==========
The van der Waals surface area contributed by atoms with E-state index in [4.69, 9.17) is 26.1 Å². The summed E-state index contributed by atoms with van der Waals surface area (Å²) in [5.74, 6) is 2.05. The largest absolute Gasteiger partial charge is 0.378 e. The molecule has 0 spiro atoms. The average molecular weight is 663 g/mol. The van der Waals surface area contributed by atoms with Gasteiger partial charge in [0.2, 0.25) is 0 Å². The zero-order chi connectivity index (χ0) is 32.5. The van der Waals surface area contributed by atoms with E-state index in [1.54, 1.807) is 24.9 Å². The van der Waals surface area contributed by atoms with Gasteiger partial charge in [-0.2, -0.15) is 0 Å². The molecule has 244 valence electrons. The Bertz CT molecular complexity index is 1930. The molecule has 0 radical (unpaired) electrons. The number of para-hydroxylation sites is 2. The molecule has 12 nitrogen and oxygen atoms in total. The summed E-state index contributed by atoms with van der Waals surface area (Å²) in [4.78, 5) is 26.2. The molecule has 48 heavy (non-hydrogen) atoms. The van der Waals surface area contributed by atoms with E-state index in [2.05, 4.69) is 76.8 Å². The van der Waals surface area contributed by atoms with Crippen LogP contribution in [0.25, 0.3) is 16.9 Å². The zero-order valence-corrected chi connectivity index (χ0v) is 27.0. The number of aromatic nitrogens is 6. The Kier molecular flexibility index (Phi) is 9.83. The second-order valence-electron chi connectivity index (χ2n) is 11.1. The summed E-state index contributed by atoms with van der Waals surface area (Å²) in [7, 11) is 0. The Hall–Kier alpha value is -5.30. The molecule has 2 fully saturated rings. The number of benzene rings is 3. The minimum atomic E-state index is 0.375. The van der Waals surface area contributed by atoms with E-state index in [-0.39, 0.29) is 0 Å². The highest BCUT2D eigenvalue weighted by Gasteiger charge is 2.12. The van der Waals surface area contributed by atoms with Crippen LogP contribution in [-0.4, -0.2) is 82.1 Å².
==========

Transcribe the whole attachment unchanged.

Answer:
The van der Waals surface area contributed by atoms with E-state index in [4.69, 9.17) is 26.1 Å². The summed E-state index contributed by atoms with van der Waals surface area (Å²) in [5.74, 6) is 2.05. The largest absolute Gasteiger partial charge is 0.378 e. The molecule has 0 spiro atoms. The average molecular weight is 663 g/mol. The van der Waals surface area contributed by atoms with Gasteiger partial charge in [0.2, 0.25) is 0 Å². The zero-order chi connectivity index (χ0) is 32.5. The van der Waals surface area contributed by atoms with E-state index in [1.54, 1.807) is 24.9 Å². The van der Waals surface area contributed by atoms with Gasteiger partial charge in [-0.2, -0.15) is 0 Å². The molecule has 244 valence electrons. The Bertz CT molecular complexity index is 1930. The molecule has 0 radical (unpaired) electrons. The number of para-hydroxylation sites is 2. The molecule has 12 nitrogen and oxygen atoms in total. The summed E-state index contributed by atoms with van der Waals surface area (Å²) in [4.78, 5) is 26.2. The molecule has 48 heavy (non-hydrogen) atoms. The van der Waals surface area contributed by atoms with E-state index in [2.05, 4.69) is 76.8 Å². The van der Waals surface area contributed by atoms with Crippen LogP contribution in [0.25, 0.3) is 16.9 Å². The zero-order valence-corrected chi connectivity index (χ0v) is 27.0. The number of aromatic nitrogens is 6. The Kier molecular flexibility index (Phi) is 9.83. The second-order valence-electron chi connectivity index (χ2n) is 11.1. The summed E-state index contributed by atoms with van der Waals surface area (Å²) in [7, 11) is 0. The Hall–Kier alpha value is -5.30. The molecule has 2 fully saturated rings. The number of benzene rings is 3. The minimum atomic E-state index is 0.375. The van der Waals surface area contributed by atoms with E-state index in [-0.39, 0.29) is 0 Å². The highest BCUT2D eigenvalue weighted by Gasteiger charge is 2.12. The van der Waals surface area contributed by atoms with Crippen LogP contribution in [-0.4, -0.2) is 82.1 Å².